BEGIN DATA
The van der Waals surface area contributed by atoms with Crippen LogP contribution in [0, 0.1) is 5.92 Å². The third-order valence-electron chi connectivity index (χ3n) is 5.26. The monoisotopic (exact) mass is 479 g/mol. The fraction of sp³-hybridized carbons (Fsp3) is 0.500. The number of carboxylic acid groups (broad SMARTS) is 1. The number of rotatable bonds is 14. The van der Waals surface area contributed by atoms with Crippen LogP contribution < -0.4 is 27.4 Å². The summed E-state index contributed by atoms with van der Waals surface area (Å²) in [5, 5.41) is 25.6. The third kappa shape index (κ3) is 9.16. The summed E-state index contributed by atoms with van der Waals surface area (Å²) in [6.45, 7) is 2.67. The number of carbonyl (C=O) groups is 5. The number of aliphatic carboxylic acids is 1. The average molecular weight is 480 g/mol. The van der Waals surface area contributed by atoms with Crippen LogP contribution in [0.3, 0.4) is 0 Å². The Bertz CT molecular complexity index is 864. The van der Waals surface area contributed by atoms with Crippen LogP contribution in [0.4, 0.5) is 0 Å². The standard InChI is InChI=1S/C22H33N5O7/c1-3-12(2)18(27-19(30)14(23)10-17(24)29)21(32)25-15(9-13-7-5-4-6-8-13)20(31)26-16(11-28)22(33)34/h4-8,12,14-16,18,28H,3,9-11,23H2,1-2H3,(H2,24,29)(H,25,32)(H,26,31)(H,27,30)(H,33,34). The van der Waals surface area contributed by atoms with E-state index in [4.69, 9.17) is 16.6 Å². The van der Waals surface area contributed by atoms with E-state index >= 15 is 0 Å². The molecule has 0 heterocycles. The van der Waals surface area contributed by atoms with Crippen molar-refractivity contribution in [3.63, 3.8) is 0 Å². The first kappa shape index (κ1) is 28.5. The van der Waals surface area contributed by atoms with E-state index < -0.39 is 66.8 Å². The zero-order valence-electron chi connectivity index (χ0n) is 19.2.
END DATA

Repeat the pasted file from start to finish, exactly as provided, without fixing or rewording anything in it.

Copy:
The van der Waals surface area contributed by atoms with Crippen LogP contribution in [0, 0.1) is 5.92 Å². The third-order valence-electron chi connectivity index (χ3n) is 5.26. The monoisotopic (exact) mass is 479 g/mol. The fraction of sp³-hybridized carbons (Fsp3) is 0.500. The number of carboxylic acid groups (broad SMARTS) is 1. The number of rotatable bonds is 14. The van der Waals surface area contributed by atoms with Crippen LogP contribution < -0.4 is 27.4 Å². The summed E-state index contributed by atoms with van der Waals surface area (Å²) in [5, 5.41) is 25.6. The third kappa shape index (κ3) is 9.16. The summed E-state index contributed by atoms with van der Waals surface area (Å²) in [6.45, 7) is 2.67. The number of carbonyl (C=O) groups is 5. The number of aliphatic carboxylic acids is 1. The average molecular weight is 480 g/mol. The van der Waals surface area contributed by atoms with Crippen LogP contribution in [0.3, 0.4) is 0 Å². The Bertz CT molecular complexity index is 864. The van der Waals surface area contributed by atoms with Crippen LogP contribution in [0.4, 0.5) is 0 Å². The standard InChI is InChI=1S/C22H33N5O7/c1-3-12(2)18(27-19(30)14(23)10-17(24)29)21(32)25-15(9-13-7-5-4-6-8-13)20(31)26-16(11-28)22(33)34/h4-8,12,14-16,18,28H,3,9-11,23H2,1-2H3,(H2,24,29)(H,25,32)(H,26,31)(H,27,30)(H,33,34). The van der Waals surface area contributed by atoms with E-state index in [4.69, 9.17) is 16.6 Å². The van der Waals surface area contributed by atoms with E-state index >= 15 is 0 Å². The molecule has 0 heterocycles. The van der Waals surface area contributed by atoms with Crippen molar-refractivity contribution in [3.63, 3.8) is 0 Å². The first kappa shape index (κ1) is 28.5. The van der Waals surface area contributed by atoms with E-state index < -0.39 is 66.8 Å². The zero-order valence-electron chi connectivity index (χ0n) is 19.2.